Alexander Semmler, Susanna Moskau, Andreas Grigull, Susan Farmand, Thomas Klockgether, Yvo Smulders, Henk Blom, Bernd Zur, Birgit Stoffel-Wagner and Michael Linnebank*
Corresponding author: Michael Linnebank firstname.lastname@example.org
Nutrition Journal 2010, 9:31 doi:10.1186/1475-2891-9-31
(2012-01-06 14:39) Tehran University of Medical Sciences
Title of commentary:
Another aspect of the difference between high folate and vitamin B12 intake on lipid
Commentary letter about article:
��Plasma folate levels are associated with the lipoprotein profile a retrospective
database analysis: Semmler et al: Nutrition Journal. 2010; 9: 31��
Commentary by: Roya Kolahdouz Mohammadi (MSc in Nutrition Sciences), Assistant Professor
Ahmad Saedisomeolia (PhD in Nutrition Sciences)
Department of Nutrition and Biochemistry, School of Public Health, Tehran University
of Medical Sciences, Tehran, Iran
In this paper, it has been shown that: high folate levels are associated with increased
levels of HDL, lower levels of LDL and a lower LDL/HDL ratio. However, vitamin B12
is not associated with the lipoprotein profile. The explanation of the authors about
the possible reasons for the positive relationship between folate levels and favorable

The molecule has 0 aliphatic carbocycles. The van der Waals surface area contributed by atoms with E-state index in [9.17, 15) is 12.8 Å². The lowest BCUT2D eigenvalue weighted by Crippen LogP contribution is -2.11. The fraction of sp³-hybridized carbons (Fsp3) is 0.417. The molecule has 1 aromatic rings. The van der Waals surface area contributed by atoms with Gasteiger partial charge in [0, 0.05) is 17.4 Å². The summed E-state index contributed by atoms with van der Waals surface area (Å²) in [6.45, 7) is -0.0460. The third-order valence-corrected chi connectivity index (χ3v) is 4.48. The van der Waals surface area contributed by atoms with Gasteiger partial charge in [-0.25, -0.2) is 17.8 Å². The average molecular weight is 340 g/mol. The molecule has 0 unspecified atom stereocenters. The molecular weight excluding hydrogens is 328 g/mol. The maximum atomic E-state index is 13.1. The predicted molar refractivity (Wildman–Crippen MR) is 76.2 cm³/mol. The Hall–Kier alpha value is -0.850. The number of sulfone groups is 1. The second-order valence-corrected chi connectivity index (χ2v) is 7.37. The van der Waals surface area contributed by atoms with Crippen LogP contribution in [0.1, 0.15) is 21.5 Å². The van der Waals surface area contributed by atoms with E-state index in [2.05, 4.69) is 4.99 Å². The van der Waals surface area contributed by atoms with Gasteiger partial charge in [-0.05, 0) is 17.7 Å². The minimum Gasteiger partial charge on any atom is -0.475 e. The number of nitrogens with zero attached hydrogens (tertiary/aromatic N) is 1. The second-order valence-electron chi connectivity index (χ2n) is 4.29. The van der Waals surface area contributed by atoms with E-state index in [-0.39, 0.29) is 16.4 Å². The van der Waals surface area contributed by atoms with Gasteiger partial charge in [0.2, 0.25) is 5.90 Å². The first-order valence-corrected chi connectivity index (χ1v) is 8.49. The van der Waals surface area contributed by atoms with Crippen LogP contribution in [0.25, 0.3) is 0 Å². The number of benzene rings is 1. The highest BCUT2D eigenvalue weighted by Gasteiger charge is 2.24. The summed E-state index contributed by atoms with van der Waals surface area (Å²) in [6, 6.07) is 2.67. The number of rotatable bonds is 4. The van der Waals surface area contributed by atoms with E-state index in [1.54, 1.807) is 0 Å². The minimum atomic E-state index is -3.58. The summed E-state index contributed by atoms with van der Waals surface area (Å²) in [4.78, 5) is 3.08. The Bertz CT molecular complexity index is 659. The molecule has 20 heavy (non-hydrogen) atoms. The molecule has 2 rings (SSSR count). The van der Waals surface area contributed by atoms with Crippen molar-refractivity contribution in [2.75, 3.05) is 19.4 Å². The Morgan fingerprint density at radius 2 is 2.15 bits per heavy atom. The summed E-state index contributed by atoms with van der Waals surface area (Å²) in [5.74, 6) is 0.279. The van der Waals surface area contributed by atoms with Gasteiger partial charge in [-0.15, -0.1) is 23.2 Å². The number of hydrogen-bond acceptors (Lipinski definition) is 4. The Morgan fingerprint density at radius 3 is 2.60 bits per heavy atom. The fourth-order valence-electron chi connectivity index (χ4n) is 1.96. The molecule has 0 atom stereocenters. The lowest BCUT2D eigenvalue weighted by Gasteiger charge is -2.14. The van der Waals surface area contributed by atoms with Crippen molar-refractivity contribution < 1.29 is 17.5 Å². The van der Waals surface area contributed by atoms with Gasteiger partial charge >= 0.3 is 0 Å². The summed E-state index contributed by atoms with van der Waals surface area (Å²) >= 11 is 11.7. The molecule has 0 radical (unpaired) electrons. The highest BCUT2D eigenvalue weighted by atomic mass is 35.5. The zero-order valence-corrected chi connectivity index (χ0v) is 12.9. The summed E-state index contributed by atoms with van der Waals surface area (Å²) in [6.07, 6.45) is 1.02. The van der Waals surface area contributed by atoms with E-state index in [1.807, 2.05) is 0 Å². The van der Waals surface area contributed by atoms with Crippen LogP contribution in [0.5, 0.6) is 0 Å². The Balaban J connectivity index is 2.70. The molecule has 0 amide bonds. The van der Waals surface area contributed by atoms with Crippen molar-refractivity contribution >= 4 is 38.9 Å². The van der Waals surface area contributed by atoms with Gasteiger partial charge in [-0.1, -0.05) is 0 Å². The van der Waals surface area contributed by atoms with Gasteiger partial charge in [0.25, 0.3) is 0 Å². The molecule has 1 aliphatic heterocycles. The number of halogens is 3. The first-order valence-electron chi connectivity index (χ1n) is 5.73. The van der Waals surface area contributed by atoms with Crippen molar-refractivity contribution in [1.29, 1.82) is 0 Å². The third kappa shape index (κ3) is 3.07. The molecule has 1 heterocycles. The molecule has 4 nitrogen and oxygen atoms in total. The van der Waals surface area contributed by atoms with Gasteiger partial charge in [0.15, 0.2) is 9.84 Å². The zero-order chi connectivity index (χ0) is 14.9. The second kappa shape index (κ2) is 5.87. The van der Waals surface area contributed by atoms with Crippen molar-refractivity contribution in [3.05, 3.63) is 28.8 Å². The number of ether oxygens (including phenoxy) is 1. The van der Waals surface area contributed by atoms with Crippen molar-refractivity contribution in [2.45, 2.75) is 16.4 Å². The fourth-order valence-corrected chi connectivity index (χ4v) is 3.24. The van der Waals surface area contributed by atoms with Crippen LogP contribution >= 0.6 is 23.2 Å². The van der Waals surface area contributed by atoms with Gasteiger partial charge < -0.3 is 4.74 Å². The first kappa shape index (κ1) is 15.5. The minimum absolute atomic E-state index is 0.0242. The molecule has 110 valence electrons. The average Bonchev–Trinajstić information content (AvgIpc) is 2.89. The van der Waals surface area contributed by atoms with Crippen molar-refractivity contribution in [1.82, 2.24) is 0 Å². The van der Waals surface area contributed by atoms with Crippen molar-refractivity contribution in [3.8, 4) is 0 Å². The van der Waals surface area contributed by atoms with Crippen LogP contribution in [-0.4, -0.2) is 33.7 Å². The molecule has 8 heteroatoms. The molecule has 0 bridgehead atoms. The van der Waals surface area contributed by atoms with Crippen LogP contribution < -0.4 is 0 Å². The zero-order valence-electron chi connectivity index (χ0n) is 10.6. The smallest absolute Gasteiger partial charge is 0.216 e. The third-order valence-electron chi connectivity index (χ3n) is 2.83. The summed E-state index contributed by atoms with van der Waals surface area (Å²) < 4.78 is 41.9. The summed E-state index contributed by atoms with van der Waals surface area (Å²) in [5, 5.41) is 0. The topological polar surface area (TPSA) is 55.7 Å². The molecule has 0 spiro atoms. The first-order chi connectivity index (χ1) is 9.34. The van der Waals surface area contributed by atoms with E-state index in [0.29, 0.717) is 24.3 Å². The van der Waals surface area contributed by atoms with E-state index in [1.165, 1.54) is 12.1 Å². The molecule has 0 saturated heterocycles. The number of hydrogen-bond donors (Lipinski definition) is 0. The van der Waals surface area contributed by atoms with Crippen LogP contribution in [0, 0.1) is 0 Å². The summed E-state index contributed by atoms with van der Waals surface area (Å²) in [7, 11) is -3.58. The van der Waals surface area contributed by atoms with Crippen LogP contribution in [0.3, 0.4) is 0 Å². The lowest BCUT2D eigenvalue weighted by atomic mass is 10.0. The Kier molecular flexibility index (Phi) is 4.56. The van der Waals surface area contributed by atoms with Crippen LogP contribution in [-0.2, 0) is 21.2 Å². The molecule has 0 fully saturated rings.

lipid profile is supposed to be incomplete. This commentary letter encourages the
readers of this paper to think about one of the most possible explanations of this
However, folate and vitamin B12 serve as single-carbon transporters (and play a key
role in inhibition of homocystein production which is supported by the authors of
the article), there is a fundamental difference between folate and vitamin B12. Folate
is provided mostly from plant foods, however, the most significant natural dietary
source of vitamin B12 is animal foods. Therefore, we believe that high folate level
is resulted from a healthy diet (including: high plant food, high dietary fiber intake,
less saturated fat and low calorie diet) . On the other hand, high vitamin B12
levels are expected to be related to high animal food sources [reviewed in  which
may affect inversely on favorable lipid profile. Therefore, it is suggested to the
readers of this paper to consider the other aspect of the difference between high
folate and vitamin B12 group studied in this paper. We conclude that the difference
between the nutritional patterns of the participants (whether they are consuming plant
or animal foods) can affect their lipid profile.
1. De Biase, S.G., et al., Vegetarian diet and cholesterol and triglycerides levels.
Arq Bras Cardiol, 2007. 88(1): p. 35-9.
2. Watanabe, F., Vitamin B12 sources and bioavailability. Exp Biol Med (Maywood),
2007. 232(10): p. 1266-74.
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